PREVALENCE AND AETIOLOGY OF BACTEREMIA IN FEBRILE CHILDREN WITH SICKLE CELL DISEASE AT A NIGERIA TERTIARY HOSPITAL

Biobele Jotham Brown, Hannah O Dada-Adegbola, Catherine Trippe, Olufunmilayo Olopade
  • Biobele Jotham Brown
    Department of Paediatrics, University College Hospital Ibadan/ College of Medicine, University of Ibadan Ibadan, Nigeria, Nigeria | biobelebrown@hotmail.com
  • Hannah O Dada-Adegbola
    Department of Medical Microbiology University College Hospital/ College of Medicine, University of Ibadan Ibadan, Nigeria
  • Catherine Trippe
    3. University of Chicago Pritzker School of Medicine, Chicago, IL, United States
  • Olufunmilayo Olopade
    Section of Hematology and Oncology, Department of Medicine, University of Chicago, Chicago, IL, United States

Abstract

Background & Objectives: As a result of immune defects in Sickle cell disease (SCD), affected individuals are prone to infection from encapsulated bacterial pathogens like Streptococcus Pneumoniae. Studies on the etiological agents of bacteremia in children with SCD in Nigeria are few and have revealed a spectrum of organisms that is different from those recorded in other parts of the world.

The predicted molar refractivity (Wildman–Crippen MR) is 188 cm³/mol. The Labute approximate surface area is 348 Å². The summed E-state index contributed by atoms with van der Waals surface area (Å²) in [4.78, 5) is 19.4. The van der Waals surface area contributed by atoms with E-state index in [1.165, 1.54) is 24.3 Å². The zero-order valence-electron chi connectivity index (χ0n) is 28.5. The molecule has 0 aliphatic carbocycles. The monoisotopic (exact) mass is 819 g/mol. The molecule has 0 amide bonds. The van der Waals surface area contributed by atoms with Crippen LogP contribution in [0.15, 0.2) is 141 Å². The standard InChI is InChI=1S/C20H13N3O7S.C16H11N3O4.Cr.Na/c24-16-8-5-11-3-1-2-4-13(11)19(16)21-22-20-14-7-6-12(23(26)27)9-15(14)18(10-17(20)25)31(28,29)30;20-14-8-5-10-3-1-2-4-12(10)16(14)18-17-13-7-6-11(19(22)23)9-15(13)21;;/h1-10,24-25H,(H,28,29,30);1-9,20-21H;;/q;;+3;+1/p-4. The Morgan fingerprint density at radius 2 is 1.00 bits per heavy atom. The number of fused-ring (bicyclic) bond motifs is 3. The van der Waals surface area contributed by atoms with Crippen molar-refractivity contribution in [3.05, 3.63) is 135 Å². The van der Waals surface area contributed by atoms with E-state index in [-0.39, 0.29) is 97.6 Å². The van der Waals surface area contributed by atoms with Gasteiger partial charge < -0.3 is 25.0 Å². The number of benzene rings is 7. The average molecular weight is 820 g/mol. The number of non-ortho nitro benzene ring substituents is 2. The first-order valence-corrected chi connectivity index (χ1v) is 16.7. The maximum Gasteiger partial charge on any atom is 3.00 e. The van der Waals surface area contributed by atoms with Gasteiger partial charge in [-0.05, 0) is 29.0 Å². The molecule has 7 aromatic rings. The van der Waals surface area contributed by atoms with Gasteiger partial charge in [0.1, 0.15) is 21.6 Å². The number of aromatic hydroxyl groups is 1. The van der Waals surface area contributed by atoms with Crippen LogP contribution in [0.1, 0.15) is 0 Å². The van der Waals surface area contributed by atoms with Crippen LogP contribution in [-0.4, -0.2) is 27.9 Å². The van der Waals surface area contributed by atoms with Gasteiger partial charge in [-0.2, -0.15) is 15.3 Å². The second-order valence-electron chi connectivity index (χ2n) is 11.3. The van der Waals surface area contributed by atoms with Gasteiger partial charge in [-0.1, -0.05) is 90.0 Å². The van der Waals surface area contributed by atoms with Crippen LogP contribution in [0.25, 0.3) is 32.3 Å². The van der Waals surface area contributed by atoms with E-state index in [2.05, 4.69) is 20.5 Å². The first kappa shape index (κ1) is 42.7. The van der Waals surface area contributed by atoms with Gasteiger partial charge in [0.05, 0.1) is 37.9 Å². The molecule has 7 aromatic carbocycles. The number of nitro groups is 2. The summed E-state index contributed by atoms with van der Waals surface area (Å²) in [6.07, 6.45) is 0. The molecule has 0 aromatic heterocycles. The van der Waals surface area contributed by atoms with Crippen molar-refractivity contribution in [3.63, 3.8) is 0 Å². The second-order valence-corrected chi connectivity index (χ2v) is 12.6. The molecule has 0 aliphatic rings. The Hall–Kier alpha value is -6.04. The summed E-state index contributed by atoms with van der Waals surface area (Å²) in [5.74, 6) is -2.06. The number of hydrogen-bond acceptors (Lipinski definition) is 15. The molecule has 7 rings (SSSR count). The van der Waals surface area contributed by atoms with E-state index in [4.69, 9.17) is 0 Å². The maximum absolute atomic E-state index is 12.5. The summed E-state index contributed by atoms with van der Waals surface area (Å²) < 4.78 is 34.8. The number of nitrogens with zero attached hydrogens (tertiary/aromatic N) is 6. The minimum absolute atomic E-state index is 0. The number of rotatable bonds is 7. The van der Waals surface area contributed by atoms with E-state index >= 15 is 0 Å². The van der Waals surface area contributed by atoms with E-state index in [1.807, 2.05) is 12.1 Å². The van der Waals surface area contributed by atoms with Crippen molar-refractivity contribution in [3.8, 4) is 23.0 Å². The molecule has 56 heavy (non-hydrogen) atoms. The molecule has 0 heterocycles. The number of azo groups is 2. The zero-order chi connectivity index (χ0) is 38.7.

Aim and Objectives: The objectives of this study were to determine the prevalence of bacteremia, etiological agents and antibiotic susceptibility pattern in febrile children with SCD attending the University College Hospital (UCH), Ibadan, Nigeria.

Methods: The study was cross-sectional and took place at the Department of Pediatrics of the UCH, Ibadan. Children with SCD, ages 0-17 years presenting with axillary temperature ≥ 380C were enrolled after obtaining informed consent.  History was obtained and complete physical examination performed after which blood was collected for culture and antibacterial susceptibility tests.

Results: A total of 116 children were studied of which 69 (59.5%) were males, 111 (95.7%) were of the Hemoglobin SS phenotype and 5 (4.3%) of the Hemoglobin SC phenotype. Bacteremia was present in 16 (13.8%) of the 116 children. Gram negative bacteria constituted 10 (62.5%) of all isolates, while the predominant isolates were Klebsiella pneumonia 4, (25%) and Staphylococcus aureus, 4 (25%). Over 80% of the isolates were susceptible to Ceftriaxone, Amikacin and Meropenem.

Conclusions Klebsiella pneumonia and Staphylococcus aureus are the predominant causes of bacteremia in children with SCD in Ibadan, contrary to findings in western countries.

Keywords

Anemia: bacterial infection; sickle cell

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Submitted: 2017-02-26 21:23:49
Published: 2017-06-20 00:00:00
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